*This piece originally appeared on the Take Care blog.
by Joshua Matz, Associate, Robbins, Russell, Englert, Orseck, Untereiner & Sauber LLP
There has just been a major development in the emolument clause litigation: CREW, which famously filed the first emoluments case on Trump’s first full day in office, has amended its complaint. In addition to bringing two new plaintiffs into the litigation—each with distinct and compelling theories of injury—CREW has produced a formidable and detailed list of Trump’s constitutional violations.
There is a lot to say about this development. For now, I will focus on a recent article with leaked information about how Trump’s lawyers might seek to defend him.
Last week, the New York Times reported the DOJ will argue that “the court has no authority under the separation of powers doctrine to intervene; that power lies with Congress.” This suggests that Trump’s lawyers will rely on the so-called “political question doctrine,” which, in very limited circumstances, deprives federal courts of the power to decide constitutional questions.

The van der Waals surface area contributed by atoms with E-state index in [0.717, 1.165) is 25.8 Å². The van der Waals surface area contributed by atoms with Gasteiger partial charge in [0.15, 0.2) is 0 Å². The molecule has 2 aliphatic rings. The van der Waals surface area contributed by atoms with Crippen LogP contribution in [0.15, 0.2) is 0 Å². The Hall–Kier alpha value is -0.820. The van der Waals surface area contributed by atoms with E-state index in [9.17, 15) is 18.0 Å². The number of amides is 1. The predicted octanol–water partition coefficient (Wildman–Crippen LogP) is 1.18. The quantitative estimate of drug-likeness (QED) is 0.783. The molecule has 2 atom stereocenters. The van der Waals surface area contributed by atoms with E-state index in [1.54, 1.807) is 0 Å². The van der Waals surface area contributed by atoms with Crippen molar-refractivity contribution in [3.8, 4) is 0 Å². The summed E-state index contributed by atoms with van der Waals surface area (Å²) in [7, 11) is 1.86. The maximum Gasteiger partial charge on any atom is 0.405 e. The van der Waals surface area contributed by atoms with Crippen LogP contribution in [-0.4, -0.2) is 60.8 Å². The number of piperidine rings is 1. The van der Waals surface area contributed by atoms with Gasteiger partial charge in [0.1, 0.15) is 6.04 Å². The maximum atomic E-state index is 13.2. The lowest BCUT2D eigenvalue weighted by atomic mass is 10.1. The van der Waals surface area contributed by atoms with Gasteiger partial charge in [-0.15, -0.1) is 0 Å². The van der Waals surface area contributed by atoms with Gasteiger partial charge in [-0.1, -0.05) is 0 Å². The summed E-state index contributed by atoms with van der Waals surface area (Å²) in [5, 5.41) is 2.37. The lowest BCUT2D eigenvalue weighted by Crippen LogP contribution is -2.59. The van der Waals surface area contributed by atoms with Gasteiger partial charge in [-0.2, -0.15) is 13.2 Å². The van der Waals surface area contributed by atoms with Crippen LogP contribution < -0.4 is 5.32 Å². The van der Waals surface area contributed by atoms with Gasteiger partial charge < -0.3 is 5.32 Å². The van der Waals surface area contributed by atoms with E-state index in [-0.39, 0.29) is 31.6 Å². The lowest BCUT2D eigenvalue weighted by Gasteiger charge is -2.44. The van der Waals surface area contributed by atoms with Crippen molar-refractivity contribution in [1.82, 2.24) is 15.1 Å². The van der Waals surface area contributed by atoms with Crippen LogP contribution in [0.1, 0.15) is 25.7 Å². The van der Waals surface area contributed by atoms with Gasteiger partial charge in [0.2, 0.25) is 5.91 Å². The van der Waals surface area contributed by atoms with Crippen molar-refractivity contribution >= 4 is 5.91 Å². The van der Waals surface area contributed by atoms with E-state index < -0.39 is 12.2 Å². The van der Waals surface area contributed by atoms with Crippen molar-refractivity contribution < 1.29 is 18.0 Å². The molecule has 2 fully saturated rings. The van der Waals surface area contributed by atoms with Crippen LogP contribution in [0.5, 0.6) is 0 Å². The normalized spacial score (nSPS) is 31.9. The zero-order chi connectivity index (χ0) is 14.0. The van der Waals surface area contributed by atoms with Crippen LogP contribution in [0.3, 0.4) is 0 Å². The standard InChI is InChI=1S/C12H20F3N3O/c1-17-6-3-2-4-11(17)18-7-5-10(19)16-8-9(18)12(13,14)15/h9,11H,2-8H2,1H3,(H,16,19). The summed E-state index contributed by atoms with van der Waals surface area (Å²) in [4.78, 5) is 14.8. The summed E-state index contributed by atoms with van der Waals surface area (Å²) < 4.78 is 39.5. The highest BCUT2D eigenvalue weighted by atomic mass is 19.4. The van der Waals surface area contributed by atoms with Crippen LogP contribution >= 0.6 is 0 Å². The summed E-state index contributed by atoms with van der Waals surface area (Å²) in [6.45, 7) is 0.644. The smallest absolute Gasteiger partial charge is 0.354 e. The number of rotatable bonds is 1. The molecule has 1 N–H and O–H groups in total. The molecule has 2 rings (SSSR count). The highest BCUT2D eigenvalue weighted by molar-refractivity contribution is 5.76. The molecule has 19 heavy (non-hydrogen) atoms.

Such reliance would be grossly misplaced. Applying the political question doctrine here would require the court to rewrite and invert the plain text of the Foreign Emoluments Clause. It would be nothing short of absurd to deem the Foreign Emoluments Clause a “political question.” Indeed, as I will show in this post, that conclusion would require some heavy editing of the Clause:
[N]o Any Person holding any Office of Profit or Trust under [the United States], shall, without the Consent of the Congress, may accept of any present, Emolument, Office, or Title, of any kind whatever, from any King, Prince, or foreign State, unless Congress is informed and thereafter denies consent.
(I will not address the Domestic Emoluments Clause, for reasons that will soon become apparent.)